CityWatch, Oct 19, 2010
Vol 8 Issue 83
When departments within the City of Los Angeles fight with each other, their warlords take the struggle for turf into local neighborhoods and the streets of LA become battlefields where quality of life is written off as collateral damage. The casualties are the residents and business operators, because city attorneys work overtime to minimize departmental liabilities. On battle scarred Hollywood Blvd., locals navigate this eight foot excavation pit that bears witness to the no-man’s land that separates city departments from collective accountability and the responsible delivery of city services.
Weeks have gone by and the pit sits as a quiet reminder that the City of LA can take a sidewalk out of compliance and then simply drive away, violating its own standards and demonstrating the need for greater connectivity at City Hall.
The pit's origins lie in the Fire Department's construction of Regional Fire Station #82, a 32K square foot facility funded with $30 million of Prop F money that is 18 months post-groundbreaking.
The effort is administered by the Department of Public Works and involves Contract Administration, Engineering, Planning, General Services, Transportation, Street Lighting, Street Services, and a host of Contractors and Sub-Contractors.
A simple boring project by sub-contractors in order to install a Fire Department traffic control override system resulted in the discovery of lead covered conduit of unknown origin. By law, contractors notify the DWP upon discovery. The DWP then takes control of the site to determine what's underground and who the owner is.
The DWP excavated, they deliberated, and they evacuated. They left behind a plywood covered pit, crumbling asphalt, a berm of dirt and cement debris, and the obligatory misplaced DWP barricades and caution tape. Weeks have gone by.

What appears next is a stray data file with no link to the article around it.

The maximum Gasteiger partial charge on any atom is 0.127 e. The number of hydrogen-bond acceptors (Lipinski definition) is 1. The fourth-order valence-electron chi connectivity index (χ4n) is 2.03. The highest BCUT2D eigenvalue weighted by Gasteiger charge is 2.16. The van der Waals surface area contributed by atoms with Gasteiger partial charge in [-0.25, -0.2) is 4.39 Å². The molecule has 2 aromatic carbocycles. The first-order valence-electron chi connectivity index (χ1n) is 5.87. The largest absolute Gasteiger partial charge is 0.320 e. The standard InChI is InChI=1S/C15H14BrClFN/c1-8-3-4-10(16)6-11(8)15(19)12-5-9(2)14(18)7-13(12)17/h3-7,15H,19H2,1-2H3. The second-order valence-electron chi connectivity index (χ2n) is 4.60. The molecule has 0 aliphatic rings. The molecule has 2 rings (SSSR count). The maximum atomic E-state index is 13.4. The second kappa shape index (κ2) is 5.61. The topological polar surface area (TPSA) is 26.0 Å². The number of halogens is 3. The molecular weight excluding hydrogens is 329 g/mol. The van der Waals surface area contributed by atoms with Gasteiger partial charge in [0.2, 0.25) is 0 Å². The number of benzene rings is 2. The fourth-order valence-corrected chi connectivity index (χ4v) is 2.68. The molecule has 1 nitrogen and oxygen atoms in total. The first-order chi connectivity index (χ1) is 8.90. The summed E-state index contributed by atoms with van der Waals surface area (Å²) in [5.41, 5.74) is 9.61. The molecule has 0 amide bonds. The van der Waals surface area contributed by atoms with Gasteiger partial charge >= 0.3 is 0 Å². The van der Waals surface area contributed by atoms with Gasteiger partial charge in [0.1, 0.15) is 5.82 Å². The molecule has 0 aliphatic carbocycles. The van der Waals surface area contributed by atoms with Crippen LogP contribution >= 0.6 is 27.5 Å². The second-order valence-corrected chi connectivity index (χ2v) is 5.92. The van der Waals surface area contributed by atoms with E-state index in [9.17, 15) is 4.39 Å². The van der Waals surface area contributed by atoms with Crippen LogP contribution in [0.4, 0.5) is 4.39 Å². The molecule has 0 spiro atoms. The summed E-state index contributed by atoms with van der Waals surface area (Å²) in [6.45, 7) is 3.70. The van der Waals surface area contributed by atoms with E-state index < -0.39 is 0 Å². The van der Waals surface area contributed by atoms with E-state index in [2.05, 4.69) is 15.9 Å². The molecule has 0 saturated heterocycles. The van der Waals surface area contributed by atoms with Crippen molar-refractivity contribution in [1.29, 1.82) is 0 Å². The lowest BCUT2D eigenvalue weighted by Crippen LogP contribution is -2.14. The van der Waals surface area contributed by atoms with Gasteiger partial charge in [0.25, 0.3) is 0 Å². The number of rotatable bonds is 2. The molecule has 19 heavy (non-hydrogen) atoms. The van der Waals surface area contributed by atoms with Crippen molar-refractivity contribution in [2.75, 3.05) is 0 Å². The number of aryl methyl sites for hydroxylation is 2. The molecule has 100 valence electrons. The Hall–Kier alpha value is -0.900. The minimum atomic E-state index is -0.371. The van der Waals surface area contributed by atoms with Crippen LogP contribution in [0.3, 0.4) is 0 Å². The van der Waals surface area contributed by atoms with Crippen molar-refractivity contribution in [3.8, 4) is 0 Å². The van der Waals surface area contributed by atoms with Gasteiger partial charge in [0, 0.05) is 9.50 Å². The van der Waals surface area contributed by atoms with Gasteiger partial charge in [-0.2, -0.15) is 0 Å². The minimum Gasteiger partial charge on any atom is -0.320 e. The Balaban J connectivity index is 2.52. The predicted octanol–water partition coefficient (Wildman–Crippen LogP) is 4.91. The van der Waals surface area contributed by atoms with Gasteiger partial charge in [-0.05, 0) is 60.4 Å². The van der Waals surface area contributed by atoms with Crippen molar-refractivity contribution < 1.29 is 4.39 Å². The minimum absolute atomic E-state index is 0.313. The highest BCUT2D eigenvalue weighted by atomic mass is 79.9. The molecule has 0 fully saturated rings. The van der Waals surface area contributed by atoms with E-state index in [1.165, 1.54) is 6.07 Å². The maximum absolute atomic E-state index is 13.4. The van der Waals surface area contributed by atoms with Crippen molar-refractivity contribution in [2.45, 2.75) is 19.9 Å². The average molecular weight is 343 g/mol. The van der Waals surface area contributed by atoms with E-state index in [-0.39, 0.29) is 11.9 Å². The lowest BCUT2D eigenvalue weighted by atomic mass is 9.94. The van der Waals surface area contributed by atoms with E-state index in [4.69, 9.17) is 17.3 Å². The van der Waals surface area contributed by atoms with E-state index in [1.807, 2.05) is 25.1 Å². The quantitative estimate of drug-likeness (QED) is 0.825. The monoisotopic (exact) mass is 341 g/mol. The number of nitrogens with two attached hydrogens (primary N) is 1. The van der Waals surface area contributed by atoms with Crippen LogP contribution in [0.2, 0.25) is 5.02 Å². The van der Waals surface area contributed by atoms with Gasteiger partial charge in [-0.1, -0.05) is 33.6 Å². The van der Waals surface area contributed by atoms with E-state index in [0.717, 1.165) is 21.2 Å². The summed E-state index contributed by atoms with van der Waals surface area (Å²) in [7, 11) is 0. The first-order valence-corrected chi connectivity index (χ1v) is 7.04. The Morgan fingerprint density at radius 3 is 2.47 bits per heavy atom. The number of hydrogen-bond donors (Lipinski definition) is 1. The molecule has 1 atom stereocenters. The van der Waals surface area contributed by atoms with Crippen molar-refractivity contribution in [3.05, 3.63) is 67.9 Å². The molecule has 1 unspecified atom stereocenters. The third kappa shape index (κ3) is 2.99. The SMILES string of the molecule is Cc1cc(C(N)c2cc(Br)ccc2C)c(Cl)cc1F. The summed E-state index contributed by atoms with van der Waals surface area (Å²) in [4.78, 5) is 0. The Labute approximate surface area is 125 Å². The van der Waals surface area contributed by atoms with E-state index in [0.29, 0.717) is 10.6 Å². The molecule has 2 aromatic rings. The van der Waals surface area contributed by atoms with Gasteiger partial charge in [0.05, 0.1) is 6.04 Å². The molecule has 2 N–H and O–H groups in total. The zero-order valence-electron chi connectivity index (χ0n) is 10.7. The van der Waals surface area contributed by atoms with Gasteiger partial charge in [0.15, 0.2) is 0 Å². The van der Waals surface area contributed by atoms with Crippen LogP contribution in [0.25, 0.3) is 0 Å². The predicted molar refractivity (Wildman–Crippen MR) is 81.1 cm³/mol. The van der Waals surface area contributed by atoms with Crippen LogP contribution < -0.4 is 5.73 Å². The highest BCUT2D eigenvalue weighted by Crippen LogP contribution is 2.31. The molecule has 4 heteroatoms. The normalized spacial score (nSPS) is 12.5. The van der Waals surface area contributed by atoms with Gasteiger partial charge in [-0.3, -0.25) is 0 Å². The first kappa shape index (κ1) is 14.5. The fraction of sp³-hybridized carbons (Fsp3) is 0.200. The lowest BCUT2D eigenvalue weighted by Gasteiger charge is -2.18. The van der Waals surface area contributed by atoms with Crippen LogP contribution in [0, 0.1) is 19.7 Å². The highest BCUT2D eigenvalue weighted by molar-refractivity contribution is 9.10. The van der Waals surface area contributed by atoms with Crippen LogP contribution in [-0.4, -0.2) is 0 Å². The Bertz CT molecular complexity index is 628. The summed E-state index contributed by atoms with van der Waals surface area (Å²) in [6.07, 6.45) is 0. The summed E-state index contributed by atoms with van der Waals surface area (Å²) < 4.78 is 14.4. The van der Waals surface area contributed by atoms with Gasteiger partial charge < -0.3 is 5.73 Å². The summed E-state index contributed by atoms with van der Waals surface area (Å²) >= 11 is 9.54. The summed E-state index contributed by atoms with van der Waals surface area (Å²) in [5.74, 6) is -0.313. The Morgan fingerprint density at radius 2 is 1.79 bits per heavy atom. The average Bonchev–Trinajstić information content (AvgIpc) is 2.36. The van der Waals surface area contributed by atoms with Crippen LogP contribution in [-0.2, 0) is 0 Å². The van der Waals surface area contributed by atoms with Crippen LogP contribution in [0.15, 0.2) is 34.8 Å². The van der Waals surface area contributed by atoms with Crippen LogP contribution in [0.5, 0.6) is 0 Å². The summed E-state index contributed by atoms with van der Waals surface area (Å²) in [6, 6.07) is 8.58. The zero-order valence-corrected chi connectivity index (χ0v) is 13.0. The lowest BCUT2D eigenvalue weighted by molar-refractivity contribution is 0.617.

A city official described working with the DWP by comparing it to the Roman Army. "Decentalized command with autonomous Generals running their own battalions, you can't rely on rules and code, you have to negotiate with each commander."
While private contractors are limited from street work during peak hours, from haul routes without authorization, and from street closure without permit, the DWP is charged with operating to their own authority.
In situations such as this, contractors and sub-contractors are prevented from completing their work, setting them up for claims against the city for the additional cost of pulling crews off jobs and standing by while the city of LA appears on Family Feud.
The irony of the departmental liability battle is that each department is represented by diplomatic forces that come from the City Attorney's office. While it's unclear whether the attorneys consider the City of LA or the specific department to be their client, it's abundantly clear that they do not serve the people who live and work in LA: A city under siege.
(Stephen Box is a grassroots advocate and writes for CityWatch. He can be reached at: Stephen@thirdeyecreative.net. Disclosure: Box is also a candidate for 4th District Councilman.)